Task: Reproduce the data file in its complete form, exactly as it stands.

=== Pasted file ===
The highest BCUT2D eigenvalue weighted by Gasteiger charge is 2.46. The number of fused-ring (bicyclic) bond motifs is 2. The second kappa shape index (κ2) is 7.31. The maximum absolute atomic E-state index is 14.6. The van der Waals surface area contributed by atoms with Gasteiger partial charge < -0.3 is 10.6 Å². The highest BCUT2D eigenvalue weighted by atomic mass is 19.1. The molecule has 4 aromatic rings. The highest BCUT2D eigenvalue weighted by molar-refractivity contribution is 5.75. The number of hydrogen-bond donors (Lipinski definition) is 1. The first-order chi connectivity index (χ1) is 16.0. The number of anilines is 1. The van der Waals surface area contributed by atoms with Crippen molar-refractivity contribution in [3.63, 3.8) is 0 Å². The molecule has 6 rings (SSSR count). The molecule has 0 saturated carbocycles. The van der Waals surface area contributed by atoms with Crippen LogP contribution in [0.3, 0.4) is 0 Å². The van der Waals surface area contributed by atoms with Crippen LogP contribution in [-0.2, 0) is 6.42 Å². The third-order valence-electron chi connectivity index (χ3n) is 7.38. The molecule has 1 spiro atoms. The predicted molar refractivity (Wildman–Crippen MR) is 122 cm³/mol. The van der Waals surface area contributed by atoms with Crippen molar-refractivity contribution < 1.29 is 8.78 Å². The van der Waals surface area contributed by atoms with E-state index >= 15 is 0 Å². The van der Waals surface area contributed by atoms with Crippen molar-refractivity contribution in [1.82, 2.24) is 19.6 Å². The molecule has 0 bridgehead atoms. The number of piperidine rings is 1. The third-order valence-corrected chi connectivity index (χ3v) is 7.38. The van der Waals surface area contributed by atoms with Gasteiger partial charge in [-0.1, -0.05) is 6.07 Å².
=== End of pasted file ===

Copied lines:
The highest BCUT2D eigenvalue weighted by Gasteiger charge is 2.46. The number of fused-ring (bicyclic) bond motifs is 2. The second kappa shape index (κ2) is 7.31. The maximum absolute atomic E-state index is 14.6. The van der Waals surface area contributed by atoms with Gasteiger partial charge < -0.3 is 10.6 Å². The highest BCUT2D eigenvalue weighted by atomic mass is 19.1. The molecule has 4 aromatic rings. The highest BCUT2D eigenvalue weighted by molar-refractivity contribution is 5.75. The number of hydrogen-bond donors (Lipinski definition) is 1. The first-order chi connectivity index (χ1) is 16.0. The number of anilines is 1. The van der Waals surface area contributed by atoms with Crippen molar-refractivity contribution in [3.63, 3.8) is 0 Å². The molecule has 6 rings (SSSR count). The molecule has 0 saturated carbocycles. The van der Waals surface area contributed by atoms with Crippen LogP contribution in [0.3, 0.4) is 0 Å². The van der Waals surface area contributed by atoms with Crippen LogP contribution in [-0.2, 0) is 6.42 Å². The third-order valence-electron chi connectivity index (χ3n) is 7.38. The molecule has 1 spiro atoms. The predicted molar refractivity (Wildman–Crippen MR) is 122 cm³/mol. The van der Waals surface area contributed by atoms with Crippen molar-refractivity contribution < 1.29 is 8.78 Å². The van der Waals surface area contributed by atoms with E-state index >= 15 is 0 Å². The van der Waals surface area contributed by atoms with Crippen molar-refractivity contribution in [1.82, 2.24) is 19.6 Å². The molecule has 0 bridgehead atoms. The number of piperidine rings is 1. The third-order valence-corrected chi connectivity index (χ3v) is 7.38. The van der Waals surface area contributed by atoms with Gasteiger partial charge in [-0.1, -0.05) is 6.07 Å².